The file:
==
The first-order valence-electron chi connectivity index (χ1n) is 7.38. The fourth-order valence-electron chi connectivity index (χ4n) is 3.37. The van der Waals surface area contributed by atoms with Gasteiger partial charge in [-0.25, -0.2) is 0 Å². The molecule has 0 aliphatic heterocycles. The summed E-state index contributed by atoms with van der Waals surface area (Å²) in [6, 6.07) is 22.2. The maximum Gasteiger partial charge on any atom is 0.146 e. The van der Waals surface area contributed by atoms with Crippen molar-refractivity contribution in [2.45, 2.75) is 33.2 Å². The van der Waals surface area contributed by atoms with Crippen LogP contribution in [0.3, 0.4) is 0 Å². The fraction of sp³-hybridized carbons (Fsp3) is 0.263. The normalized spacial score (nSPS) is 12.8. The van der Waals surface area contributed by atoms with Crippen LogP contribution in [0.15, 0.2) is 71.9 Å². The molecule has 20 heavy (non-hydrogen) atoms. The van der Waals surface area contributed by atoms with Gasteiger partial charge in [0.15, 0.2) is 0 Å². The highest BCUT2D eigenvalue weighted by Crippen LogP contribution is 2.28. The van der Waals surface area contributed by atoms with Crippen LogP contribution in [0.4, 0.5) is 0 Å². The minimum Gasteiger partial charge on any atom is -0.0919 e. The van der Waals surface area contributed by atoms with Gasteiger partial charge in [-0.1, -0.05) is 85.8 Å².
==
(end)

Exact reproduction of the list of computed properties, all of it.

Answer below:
The first-order valence-electron chi connectivity index (χ1n) is 7.38. The fourth-order valence-electron chi connectivity index (χ4n) is 3.37. The van der Waals surface area contributed by atoms with Gasteiger partial charge in [-0.25, -0.2) is 0 Å². The molecule has 0 aliphatic heterocycles. The summed E-state index contributed by atoms with van der Waals surface area (Å²) in [6, 6.07) is 22.2. The maximum Gasteiger partial charge on any atom is 0.146 e. The van der Waals surface area contributed by atoms with Crippen molar-refractivity contribution in [2.45, 2.75) is 33.2 Å². The van der Waals surface area contributed by atoms with Crippen LogP contribution in [0.3, 0.4) is 0 Å². The fraction of sp³-hybridized carbons (Fsp3) is 0.263. The normalized spacial score (nSPS) is 12.8. The van der Waals surface area contributed by atoms with Crippen LogP contribution in [0.15, 0.2) is 71.9 Å². The molecule has 20 heavy (non-hydrogen) atoms. The van der Waals surface area contributed by atoms with Gasteiger partial charge in [0.15, 0.2) is 0 Å². The highest BCUT2D eigenvalue weighted by Crippen LogP contribution is 2.28. The van der Waals surface area contributed by atoms with Crippen LogP contribution in [0.4, 0.5) is 0 Å². The minimum Gasteiger partial charge on any atom is -0.0919 e. The van der Waals surface area contributed by atoms with Gasteiger partial charge in [-0.1, -0.05) is 85.8 Å².